How to Install Apache Maven on Debian

April 2, 2024


Maven is an automation tool primarily used for Java projects. It simplifies project management by automatically downloading required libraries, managing their versions, and reducing manual effort and potential conflicts.

The following text explains how to install Maven on Debian using two different methods.

How to Install Maven on Debian


  • A system running Debian (this tutorial uses Debian 12).
  • Access to a user account with sudo or root privileges.
  • Access to the terminal.
  • Java Development Kit (JDK) installed.

Note: Apache Maven requires the Java Development Kit (JDK) 8 or above. If you don't have it, install it with sudo apt install default-jdk.

Install Maven on Debian via Package Manager

The easiest way to install Maven on Debian is via the package manager. To accomplish that, take the following steps:

1. Update the repository index:

sudo apt update
sudo apt update terminal output

2. Install Apache Maven by entering the following:

sudo apt install maven
sudo apt install maven terminal output

3. To verify Maven is installed, run the following command:

mvn --version
terminal output for mvn --version

The system shows information about the Apache Maven version, the location of Maven Home, and the Java version currently installed.

Install Maven on Debian via the Official Archive

Installing Maven on Debian via the official archive requires more manual configuration and maintenance than using the package manager.

However, this type of installation allows for version flexibility, customization, and access to the latest software. To install Maven, take the following steps.

Step 1: Download the Official Maven Archive

Use the wget command to download the files to the /tmp directory. The /tmp directory is designed to store temporary files and data. Run the following:

sudo wget -P /tmp
download official Maven archive on Debian

At the time this article was written, Apache Maven was at version 3.9.6. To get the latest version, visit the developer's download page and copy the link.

Step 2: Extract Maven Archive

Extract the .tar.gz file to the /opt directory. The /opt directory holds optional software installations, keeping the main filesystem clean. To extract files, run the tar command:

sudo tar xf /tmp/apache-maven-3.9.6-bin.tar.gz -C /opt

The command has no output, but -C ensures files are extracted in the /opt directory.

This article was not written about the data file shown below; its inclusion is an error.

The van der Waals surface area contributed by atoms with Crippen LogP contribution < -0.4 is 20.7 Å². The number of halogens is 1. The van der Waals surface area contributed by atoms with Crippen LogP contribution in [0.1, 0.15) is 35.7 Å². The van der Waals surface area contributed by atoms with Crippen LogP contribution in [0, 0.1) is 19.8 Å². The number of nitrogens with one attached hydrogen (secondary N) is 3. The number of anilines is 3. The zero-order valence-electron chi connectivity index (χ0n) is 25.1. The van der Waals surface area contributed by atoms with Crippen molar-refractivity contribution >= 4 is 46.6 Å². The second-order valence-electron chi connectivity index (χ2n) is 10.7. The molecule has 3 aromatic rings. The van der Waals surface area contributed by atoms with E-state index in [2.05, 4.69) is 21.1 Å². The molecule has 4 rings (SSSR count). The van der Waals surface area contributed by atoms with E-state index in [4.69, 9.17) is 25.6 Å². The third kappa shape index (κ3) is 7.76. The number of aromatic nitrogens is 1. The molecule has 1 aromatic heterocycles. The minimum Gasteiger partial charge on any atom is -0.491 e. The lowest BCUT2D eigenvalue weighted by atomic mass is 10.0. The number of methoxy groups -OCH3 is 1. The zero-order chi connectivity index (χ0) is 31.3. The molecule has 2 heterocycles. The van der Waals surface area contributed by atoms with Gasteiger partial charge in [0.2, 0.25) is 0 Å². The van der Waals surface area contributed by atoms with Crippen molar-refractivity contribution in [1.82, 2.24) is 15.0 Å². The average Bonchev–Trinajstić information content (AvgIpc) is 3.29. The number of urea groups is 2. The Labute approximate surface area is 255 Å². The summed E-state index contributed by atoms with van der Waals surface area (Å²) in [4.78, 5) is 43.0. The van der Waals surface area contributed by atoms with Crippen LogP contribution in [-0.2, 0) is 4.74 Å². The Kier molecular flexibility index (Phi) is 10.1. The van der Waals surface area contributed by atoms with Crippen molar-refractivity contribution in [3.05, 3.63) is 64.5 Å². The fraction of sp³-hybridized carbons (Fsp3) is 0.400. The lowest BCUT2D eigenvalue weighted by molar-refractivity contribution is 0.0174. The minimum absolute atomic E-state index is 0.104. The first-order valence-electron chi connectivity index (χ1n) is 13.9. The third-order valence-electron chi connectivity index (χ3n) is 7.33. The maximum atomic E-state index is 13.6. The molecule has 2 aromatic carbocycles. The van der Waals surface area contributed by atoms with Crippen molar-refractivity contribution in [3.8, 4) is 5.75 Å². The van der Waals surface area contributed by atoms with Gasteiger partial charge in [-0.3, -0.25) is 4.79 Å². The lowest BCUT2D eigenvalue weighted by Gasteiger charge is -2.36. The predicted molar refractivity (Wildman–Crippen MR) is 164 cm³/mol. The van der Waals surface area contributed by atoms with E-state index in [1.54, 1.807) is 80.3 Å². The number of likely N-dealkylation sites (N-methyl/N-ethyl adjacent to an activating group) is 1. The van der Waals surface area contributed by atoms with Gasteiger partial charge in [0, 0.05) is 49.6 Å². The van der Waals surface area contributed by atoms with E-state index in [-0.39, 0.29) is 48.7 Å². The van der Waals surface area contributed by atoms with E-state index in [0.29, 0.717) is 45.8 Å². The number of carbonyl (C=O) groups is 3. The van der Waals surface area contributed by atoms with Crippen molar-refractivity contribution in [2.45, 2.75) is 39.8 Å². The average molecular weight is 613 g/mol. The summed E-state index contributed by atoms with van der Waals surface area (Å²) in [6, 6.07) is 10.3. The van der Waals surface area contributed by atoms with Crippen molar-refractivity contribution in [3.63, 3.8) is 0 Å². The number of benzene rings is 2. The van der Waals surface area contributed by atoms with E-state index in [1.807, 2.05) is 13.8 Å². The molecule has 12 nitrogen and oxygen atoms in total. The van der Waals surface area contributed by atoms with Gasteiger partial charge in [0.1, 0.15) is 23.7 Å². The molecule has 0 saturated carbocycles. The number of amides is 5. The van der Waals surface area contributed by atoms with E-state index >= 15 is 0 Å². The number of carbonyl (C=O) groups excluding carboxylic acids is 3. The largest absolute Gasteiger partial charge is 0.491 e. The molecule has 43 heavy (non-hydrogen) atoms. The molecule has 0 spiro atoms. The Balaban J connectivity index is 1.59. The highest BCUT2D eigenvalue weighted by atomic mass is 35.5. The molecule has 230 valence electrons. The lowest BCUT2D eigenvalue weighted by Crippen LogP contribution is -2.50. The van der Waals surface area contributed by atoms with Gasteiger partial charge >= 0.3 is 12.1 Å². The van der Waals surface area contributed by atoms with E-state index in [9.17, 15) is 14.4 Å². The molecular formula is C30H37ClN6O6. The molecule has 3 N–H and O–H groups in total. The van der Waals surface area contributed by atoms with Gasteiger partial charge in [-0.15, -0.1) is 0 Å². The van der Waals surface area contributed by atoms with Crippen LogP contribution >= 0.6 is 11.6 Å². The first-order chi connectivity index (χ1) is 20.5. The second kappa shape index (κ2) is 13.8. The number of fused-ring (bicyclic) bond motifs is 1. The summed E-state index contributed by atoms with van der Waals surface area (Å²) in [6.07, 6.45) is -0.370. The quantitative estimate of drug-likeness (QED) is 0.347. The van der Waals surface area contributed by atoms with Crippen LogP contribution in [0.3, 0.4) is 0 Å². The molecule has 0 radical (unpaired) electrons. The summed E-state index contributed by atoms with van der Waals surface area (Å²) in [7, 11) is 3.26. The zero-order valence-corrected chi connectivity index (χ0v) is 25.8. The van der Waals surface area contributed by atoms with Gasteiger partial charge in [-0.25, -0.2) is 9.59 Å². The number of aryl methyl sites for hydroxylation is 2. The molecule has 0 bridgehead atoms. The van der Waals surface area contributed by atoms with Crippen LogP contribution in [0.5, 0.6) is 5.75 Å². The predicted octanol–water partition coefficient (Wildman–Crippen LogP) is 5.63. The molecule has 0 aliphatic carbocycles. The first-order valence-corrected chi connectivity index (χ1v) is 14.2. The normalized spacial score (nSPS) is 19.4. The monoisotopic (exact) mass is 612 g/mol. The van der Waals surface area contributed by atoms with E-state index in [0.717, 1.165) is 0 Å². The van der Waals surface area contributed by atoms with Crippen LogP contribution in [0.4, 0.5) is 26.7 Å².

Note: If you're using a different Maven version, change 3.9.6 to the version you downloaded.

After extracting files, create a symbolic link to the software location. This shortcut makes it easier to access the software without navigating directly to its directory. To accomplish this, run the following:

sudo ln -s /opt/apache-maven-3.9.6 /opt/maven

The command has no output.

Step 3: Configure Environment Variables

Like most Linux software, Apache Maven uses a configuration file. This file should be located at /etc/profile.d/ If the file is not present, create it. Follow these steps:

1. Open or create the file in a text editor of choice. For example, to create a file with Nano, run:

sudo nano /etc/profile.d/

2. Enter the following lines:

# Apache Maven Environmental Variables

# Set Java Home
export JAVA_HOME=/usr/lib/jvm/default-java

# Set Maven Home (choose either M2_HOME or MAVEN_HOME based on your preference)
export M2_HOME=/opt/maven
# export MAVEN_HOME=/opt/maven

# Add Maven bin directory to PATH
export PATH=${M2_HOME}/bin:${PATH}
Editing the Maven configuration file in Nano.

Save the file and exit.

3. Change the file permissions by entering the following:

sudo chmod +x /etc/profile.d/

The command has no output but allows the file to be executed as a script or program.

4. Load the file with:

source /etc/profile.d/

The command does not output anything. However, it ensures that changes made to environment variables or other settings within the file are applied immediately.

Step 4: Verify Maven Installation

Enter the following:

mvn –version
mvn --version terminal output

The system displays the Apache Maven version, the Maven Home location, and the Java version.

Creating a Project With Maven

Maven simplifies project setup by automating dependencies, building configurations, and project directory structures. This procedure makes it easier for developers to manage Java projects efficiently.

For instance, create a simple project by following the steps below.

Step 1: Create New Directory